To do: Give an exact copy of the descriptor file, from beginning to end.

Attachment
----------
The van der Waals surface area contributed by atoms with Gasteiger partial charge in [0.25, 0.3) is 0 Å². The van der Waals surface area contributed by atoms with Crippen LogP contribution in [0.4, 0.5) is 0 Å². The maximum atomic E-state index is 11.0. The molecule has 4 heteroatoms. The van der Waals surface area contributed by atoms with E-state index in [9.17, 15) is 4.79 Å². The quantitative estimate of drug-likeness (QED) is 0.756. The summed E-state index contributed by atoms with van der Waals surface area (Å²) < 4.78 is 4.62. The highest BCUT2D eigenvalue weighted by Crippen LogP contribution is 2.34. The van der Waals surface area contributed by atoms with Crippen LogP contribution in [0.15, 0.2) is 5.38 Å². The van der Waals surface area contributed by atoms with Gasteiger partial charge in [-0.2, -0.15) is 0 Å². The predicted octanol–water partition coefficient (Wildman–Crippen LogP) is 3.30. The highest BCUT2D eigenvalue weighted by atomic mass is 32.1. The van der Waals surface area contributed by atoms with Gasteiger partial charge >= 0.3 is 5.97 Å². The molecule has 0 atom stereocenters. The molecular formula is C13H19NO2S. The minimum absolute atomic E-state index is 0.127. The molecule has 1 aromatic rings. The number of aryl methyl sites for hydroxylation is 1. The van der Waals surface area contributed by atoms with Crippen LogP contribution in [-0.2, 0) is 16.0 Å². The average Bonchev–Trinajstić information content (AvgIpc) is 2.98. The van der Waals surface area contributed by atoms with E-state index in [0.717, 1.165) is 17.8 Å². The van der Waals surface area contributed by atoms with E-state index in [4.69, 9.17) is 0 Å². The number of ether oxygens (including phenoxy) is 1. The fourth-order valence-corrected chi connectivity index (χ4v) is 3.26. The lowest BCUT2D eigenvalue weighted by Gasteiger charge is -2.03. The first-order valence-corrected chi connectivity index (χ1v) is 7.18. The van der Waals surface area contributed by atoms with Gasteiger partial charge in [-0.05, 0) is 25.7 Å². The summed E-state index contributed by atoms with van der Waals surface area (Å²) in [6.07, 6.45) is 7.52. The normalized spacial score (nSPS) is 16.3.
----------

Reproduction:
The van der Waals surface area contributed by atoms with Gasteiger partial charge in [0.25, 0.3) is 0 Å². The van der Waals surface area contributed by atoms with Crippen LogP contribution in [0.4, 0.5) is 0 Å². The maximum atomic E-state index is 11.0. The molecule has 4 heteroatoms. The van der Waals surface area contributed by atoms with E-state index in [9.17, 15) is 4.79 Å². The quantitative estimate of drug-likeness (QED) is 0.756. The summed E-state index contributed by atoms with van der Waals surface area (Å²) < 4.78 is 4.62. The highest BCUT2D eigenvalue weighted by Crippen LogP contribution is 2.34. The van der Waals surface area contributed by atoms with Crippen LogP contribution in [0.15, 0.2) is 5.38 Å². The van der Waals surface area contributed by atoms with Gasteiger partial charge in [-0.2, -0.15) is 0 Å². The predicted octanol–water partition coefficient (Wildman–Crippen LogP) is 3.30. The highest BCUT2D eigenvalue weighted by atomic mass is 32.1. The van der Waals surface area contributed by atoms with Gasteiger partial charge >= 0.3 is 5.97 Å². The molecule has 0 atom stereocenters. The molecular formula is C13H19NO2S. The minimum absolute atomic E-state index is 0.127. The molecule has 1 aromatic rings. The number of aryl methyl sites for hydroxylation is 1. The van der Waals surface area contributed by atoms with Crippen LogP contribution in [-0.2, 0) is 16.0 Å². The average Bonchev–Trinajstić information content (AvgIpc) is 2.98. The van der Waals surface area contributed by atoms with E-state index in [0.717, 1.165) is 17.8 Å². The van der Waals surface area contributed by atoms with E-state index in [4.69, 9.17) is 0 Å². The number of ether oxygens (including phenoxy) is 1. The fourth-order valence-corrected chi connectivity index (χ4v) is 3.26. The lowest BCUT2D eigenvalue weighted by Gasteiger charge is -2.03. The first-order valence-corrected chi connectivity index (χ1v) is 7.18. The van der Waals surface area contributed by atoms with Gasteiger partial charge in [-0.05, 0) is 25.7 Å². The summed E-state index contributed by atoms with van der Waals surface area (Å²) in [6.07, 6.45) is 7.52. The normalized spacial score (nSPS) is 16.3.